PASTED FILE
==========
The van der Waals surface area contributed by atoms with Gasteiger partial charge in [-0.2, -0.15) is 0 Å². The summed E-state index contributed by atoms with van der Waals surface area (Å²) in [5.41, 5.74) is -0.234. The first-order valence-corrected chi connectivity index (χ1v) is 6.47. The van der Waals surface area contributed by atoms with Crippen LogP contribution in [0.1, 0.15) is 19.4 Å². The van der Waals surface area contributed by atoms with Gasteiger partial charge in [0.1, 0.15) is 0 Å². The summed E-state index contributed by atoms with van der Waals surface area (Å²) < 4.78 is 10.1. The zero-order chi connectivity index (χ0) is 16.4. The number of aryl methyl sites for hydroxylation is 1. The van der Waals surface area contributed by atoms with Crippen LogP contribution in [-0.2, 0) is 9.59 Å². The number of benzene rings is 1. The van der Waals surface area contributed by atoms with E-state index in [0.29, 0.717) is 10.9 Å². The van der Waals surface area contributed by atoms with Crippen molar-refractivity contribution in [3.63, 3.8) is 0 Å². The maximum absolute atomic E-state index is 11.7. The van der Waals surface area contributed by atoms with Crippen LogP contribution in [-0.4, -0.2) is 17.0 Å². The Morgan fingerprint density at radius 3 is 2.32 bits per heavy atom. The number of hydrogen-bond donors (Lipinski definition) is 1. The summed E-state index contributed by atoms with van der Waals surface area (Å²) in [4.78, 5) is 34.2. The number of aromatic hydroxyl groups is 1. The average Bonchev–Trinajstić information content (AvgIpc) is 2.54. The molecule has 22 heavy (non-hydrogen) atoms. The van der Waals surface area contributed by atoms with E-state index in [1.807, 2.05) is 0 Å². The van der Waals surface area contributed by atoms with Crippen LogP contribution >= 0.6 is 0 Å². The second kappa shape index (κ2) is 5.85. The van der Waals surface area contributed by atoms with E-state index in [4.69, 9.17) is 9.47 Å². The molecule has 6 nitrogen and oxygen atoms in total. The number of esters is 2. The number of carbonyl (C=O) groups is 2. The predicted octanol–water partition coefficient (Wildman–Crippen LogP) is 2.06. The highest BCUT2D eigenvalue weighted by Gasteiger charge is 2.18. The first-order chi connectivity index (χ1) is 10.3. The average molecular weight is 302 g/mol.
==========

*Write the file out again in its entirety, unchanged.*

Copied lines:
The van der Waals surface area contributed by atoms with Gasteiger partial charge in [-0.2, -0.15) is 0 Å². The summed E-state index contributed by atoms with van der Waals surface area (Å²) in [5.41, 5.74) is -0.234. The first-order valence-corrected chi connectivity index (χ1v) is 6.47. The van der Waals surface area contributed by atoms with Crippen LogP contribution in [0.1, 0.15) is 19.4 Å². The van der Waals surface area contributed by atoms with Gasteiger partial charge in [0.1, 0.15) is 0 Å². The summed E-state index contributed by atoms with van der Waals surface area (Å²) < 4.78 is 10.1. The zero-order chi connectivity index (χ0) is 16.4. The number of aryl methyl sites for hydroxylation is 1. The van der Waals surface area contributed by atoms with Crippen LogP contribution in [-0.2, 0) is 9.59 Å². The number of benzene rings is 1. The van der Waals surface area contributed by atoms with E-state index in [0.29, 0.717) is 10.9 Å². The van der Waals surface area contributed by atoms with Crippen molar-refractivity contribution in [3.63, 3.8) is 0 Å². The maximum absolute atomic E-state index is 11.7. The van der Waals surface area contributed by atoms with Crippen LogP contribution in [-0.4, -0.2) is 17.0 Å². The Morgan fingerprint density at radius 3 is 2.32 bits per heavy atom. The number of hydrogen-bond donors (Lipinski definition) is 1. The summed E-state index contributed by atoms with van der Waals surface area (Å²) in [4.78, 5) is 34.2. The number of aromatic hydroxyl groups is 1. The average Bonchev–Trinajstić information content (AvgIpc) is 2.54. The molecule has 22 heavy (non-hydrogen) atoms. The van der Waals surface area contributed by atoms with E-state index in [1.807, 2.05) is 0 Å². The van der Waals surface area contributed by atoms with Crippen LogP contribution >= 0.6 is 0 Å². The second kappa shape index (κ2) is 5.85. The van der Waals surface area contributed by atoms with E-state index in [4.69, 9.17) is 9.47 Å². The molecule has 6 nitrogen and oxygen atoms in total. The number of esters is 2. The number of carbonyl (C=O) groups is 2. The predicted octanol–water partition coefficient (Wildman–Crippen LogP) is 2.06. The highest BCUT2D eigenvalue weighted by Gasteiger charge is 2.18. The first-order chi connectivity index (χ1) is 10.3. The average molecular weight is 302 g/mol.